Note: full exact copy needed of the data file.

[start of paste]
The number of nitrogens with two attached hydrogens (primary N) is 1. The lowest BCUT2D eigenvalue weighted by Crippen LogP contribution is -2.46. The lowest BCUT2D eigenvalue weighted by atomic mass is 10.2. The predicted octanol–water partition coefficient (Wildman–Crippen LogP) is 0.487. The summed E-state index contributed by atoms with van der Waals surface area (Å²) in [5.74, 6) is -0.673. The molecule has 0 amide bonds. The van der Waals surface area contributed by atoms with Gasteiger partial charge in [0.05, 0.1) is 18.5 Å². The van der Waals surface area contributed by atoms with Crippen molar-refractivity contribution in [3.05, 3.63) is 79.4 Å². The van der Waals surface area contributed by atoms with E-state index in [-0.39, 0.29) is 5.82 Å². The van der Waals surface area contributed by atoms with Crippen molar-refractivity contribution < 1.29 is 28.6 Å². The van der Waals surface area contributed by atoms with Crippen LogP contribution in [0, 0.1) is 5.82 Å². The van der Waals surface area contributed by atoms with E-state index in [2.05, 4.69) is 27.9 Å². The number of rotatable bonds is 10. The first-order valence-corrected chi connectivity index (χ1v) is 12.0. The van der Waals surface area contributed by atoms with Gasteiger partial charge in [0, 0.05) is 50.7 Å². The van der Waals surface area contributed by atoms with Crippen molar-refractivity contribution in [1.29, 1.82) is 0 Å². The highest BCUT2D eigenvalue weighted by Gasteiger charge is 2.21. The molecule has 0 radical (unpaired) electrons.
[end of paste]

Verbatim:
The number of nitrogens with two attached hydrogens (primary N) is 1. The lowest BCUT2D eigenvalue weighted by Crippen LogP contribution is -2.46. The lowest BCUT2D eigenvalue weighted by atomic mass is 10.2. The predicted octanol–water partition coefficient (Wildman–Crippen LogP) is 0.487. The summed E-state index contributed by atoms with van der Waals surface area (Å²) in [5.74, 6) is -0.673. The molecule has 0 amide bonds. The van der Waals surface area contributed by atoms with Gasteiger partial charge in [0.05, 0.1) is 18.5 Å². The van der Waals surface area contributed by atoms with Crippen molar-refractivity contribution in [3.05, 3.63) is 79.4 Å². The van der Waals surface area contributed by atoms with E-state index in [-0.39, 0.29) is 5.82 Å². The van der Waals surface area contributed by atoms with Crippen molar-refractivity contribution < 1.29 is 28.6 Å². The van der Waals surface area contributed by atoms with Crippen LogP contribution in [0, 0.1) is 5.82 Å². The van der Waals surface area contributed by atoms with E-state index in [2.05, 4.69) is 27.9 Å². The number of rotatable bonds is 10. The first-order valence-corrected chi connectivity index (χ1v) is 12.0. The van der Waals surface area contributed by atoms with Gasteiger partial charge in [0, 0.05) is 50.7 Å². The van der Waals surface area contributed by atoms with Crippen molar-refractivity contribution in [1.29, 1.82) is 0 Å². The highest BCUT2D eigenvalue weighted by Gasteiger charge is 2.21. The molecule has 0 radical (unpaired) electrons.